- Associated Press - Sunday, May 10, 2015

GREENFIELD, Mass. (AP) - Several cities and towns throughout the state have banned either plastic bags or bottles. Some are considering banning more plastic items in the future. But it appears Greenfield may be the first to try to ban plastic bags, single-serve plastic water bottles and plastic foam containers at one fell swoop, not to mention curtailing paper bag use as well.

Sandra Boston, one of the authors of a local referendum against plastic and paper, said she and four others have decided to push ahead to collect 1,093 voter signatures needed to move their proposition toward the town’s fall election.

The Town Council rejected the group’s first proposal in late 2013 and was expected to reject a second one that was withdrawn. This is the third try in about 18 months.

While Boston says she and her fellow petitioners hope voters see things their way, one town in the eastern part of the state says they may be pushing too much all at once.

Here are the experiences of some of the state’s other communities who have enacted plastic bans.

Brookline bans bags and Styrofoam

“If you try to kill two birds with one stone, you usually end up missing both,” said Alan Balsam, director of public health and human services in Brookline, a suburb of Boston.

He said a plastic bag and Styrofoam ban has been in effect in that town for more than 18 months.

“We didn’t ban plastic bags in stores smaller than 2,500 square feet, because we didn’t want to hurt the mom and pop stores,” he said. “Any store 2,500 square feet and larger, especially chains and pharmacies, have to comply. There are more than 75 stores affected by that ban, and more than 300 food service locations affected by the Styrofoam ban.”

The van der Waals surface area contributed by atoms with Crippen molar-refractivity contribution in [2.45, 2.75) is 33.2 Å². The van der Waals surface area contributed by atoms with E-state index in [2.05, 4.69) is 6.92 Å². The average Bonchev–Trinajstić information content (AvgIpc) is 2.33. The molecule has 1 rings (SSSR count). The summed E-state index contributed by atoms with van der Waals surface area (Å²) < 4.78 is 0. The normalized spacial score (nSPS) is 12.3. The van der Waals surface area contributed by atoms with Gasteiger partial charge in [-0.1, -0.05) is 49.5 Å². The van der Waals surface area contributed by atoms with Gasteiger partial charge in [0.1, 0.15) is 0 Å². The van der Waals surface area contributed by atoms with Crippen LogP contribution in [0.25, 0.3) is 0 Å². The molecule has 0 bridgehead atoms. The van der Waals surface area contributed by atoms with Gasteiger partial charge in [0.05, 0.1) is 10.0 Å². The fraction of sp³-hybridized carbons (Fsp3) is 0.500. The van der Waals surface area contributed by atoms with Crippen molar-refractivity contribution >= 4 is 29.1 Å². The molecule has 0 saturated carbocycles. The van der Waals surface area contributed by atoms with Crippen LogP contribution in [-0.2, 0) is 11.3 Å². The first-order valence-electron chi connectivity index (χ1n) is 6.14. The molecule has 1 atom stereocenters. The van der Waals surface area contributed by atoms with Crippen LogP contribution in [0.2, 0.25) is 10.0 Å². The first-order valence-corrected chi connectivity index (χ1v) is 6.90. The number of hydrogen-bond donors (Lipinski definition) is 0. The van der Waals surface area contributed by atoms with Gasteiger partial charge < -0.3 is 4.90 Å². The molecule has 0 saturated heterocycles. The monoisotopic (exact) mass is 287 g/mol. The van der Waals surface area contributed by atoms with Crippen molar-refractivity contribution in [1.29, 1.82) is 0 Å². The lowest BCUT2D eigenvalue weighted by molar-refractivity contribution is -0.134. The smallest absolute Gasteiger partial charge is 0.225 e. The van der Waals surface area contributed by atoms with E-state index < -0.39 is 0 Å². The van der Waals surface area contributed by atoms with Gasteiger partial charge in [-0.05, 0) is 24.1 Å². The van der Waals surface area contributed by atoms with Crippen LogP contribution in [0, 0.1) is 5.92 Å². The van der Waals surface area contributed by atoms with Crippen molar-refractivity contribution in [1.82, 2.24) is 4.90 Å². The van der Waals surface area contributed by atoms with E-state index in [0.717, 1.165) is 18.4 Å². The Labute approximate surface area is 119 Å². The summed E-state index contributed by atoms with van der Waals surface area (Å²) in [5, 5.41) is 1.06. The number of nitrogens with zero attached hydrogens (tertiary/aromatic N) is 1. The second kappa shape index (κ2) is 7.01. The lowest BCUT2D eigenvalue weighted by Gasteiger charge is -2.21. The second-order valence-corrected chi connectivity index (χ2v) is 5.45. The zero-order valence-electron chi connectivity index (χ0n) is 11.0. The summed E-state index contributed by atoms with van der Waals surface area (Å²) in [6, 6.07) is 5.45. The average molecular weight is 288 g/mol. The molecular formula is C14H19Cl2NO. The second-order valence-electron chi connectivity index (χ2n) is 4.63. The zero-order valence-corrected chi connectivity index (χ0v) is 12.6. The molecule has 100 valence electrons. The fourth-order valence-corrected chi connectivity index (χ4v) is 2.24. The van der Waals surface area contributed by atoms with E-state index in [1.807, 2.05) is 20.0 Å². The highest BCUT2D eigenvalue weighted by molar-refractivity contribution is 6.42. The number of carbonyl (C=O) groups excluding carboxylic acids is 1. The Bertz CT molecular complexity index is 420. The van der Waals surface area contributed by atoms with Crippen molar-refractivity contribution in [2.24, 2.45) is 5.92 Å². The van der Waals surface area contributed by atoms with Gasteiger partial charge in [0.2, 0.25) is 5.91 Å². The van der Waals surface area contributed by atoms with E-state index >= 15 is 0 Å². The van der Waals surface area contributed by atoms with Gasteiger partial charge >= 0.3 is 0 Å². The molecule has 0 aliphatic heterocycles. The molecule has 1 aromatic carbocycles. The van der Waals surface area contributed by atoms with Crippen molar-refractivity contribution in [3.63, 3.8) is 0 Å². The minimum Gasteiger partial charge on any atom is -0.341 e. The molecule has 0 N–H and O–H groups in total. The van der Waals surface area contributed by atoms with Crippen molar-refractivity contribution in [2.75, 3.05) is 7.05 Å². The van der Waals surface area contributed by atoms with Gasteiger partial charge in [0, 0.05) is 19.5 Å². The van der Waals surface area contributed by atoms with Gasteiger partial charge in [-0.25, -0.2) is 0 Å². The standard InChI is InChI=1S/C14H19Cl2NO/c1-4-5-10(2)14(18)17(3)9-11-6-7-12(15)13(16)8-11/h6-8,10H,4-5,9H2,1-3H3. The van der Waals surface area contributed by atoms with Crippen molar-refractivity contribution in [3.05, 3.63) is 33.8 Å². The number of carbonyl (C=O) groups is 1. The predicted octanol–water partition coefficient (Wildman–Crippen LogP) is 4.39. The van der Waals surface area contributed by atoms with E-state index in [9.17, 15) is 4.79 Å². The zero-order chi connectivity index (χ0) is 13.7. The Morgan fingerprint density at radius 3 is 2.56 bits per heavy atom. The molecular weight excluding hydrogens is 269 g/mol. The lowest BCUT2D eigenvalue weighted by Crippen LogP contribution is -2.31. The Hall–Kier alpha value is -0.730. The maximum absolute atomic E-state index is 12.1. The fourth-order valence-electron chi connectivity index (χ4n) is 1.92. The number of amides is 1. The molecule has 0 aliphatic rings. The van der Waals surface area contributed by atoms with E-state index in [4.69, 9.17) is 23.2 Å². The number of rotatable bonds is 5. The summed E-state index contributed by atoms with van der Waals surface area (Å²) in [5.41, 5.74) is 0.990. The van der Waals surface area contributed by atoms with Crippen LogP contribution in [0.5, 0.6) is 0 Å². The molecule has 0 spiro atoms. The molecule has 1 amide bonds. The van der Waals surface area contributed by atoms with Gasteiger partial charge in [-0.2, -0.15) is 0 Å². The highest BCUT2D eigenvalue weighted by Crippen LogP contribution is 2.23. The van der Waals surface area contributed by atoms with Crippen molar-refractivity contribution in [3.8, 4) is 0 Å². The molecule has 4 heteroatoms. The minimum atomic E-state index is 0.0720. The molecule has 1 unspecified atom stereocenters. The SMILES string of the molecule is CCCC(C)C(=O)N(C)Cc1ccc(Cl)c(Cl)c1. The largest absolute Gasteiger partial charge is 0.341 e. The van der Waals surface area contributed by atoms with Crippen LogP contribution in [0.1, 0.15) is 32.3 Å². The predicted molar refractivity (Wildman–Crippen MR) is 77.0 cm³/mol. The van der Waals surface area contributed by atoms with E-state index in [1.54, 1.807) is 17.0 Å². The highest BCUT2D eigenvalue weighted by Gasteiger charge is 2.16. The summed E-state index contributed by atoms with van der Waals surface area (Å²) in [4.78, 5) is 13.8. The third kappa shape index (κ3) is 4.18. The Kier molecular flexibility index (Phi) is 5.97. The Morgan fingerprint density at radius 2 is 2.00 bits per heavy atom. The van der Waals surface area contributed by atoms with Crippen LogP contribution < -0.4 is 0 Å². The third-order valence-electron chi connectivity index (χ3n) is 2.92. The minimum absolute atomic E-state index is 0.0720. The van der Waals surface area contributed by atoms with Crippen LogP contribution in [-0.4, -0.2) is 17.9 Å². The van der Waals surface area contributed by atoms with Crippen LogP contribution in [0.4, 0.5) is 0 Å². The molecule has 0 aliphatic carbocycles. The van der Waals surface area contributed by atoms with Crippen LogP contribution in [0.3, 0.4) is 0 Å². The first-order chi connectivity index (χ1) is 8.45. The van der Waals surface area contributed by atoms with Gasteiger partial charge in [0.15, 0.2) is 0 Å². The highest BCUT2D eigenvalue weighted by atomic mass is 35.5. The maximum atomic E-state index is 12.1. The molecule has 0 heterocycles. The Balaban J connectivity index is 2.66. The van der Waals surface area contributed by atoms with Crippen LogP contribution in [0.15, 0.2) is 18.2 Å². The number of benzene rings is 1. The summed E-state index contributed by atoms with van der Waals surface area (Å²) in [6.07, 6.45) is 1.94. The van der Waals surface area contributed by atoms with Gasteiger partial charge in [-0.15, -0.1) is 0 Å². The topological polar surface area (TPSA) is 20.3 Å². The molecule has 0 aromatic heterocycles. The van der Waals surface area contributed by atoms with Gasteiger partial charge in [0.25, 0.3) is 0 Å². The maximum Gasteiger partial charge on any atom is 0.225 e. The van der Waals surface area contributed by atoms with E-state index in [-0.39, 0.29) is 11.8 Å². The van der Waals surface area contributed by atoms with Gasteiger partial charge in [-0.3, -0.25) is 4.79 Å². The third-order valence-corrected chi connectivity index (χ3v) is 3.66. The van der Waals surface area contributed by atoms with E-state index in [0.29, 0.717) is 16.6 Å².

Balsam said the bylaw was passed “overwhelmingly” at town meeting. It went into effect in late 2013.

“We gave people a year to get used to the bag ban before it actually went into effect,” he said. “We did a lot of education in that year.”

He said businesses received waivers in the beginning, because they needed to deplete their inventories of bags and Styrofoam.

“You do need a little flexibility when implementing such a bylaw,” said Balsam.

Brookline’s Board of Health enforces the bylaw.

Balsam said the town didn’t want to ban everything at once, because it wanted to ease people into it.

For instance, he said the town is just now talking about having businesses charge a small fee for people who want paper bags, as opposed to bringing their own reusable bags when they shop.

“The manufacturing of paper bags uses a lot of fossil fuels, so even if renewable trees are used in the process, it still isn’t great for the environment,” said Balsam. “We need to move toward reusable bags.”

He said next month the town will also begin looking at banning single-serve plastic water bottles.

“Such a ban would require the municipality and all food service establishments to offer municipal water to people,” he said. “Vendors would be restricted from offering water in machines. Those details need to be worked out and talked about.”

Balsam said he’s already hearing some push-back on the proposal to ban bottles.

“It’s a little more controversial than the plastic bag ban was,” he said. “I get it, but I think it’s eventually necessary.”

He said from a public health point of view, it’s a conundrum - does the town take the most healthy alternative out of vending machines and leave unhealthy drinks like soda?

“We don’t like the idea of leaving only sugary drinks in vending machines, but we also have to think about the effects of plastic on the environment,” said Balsam.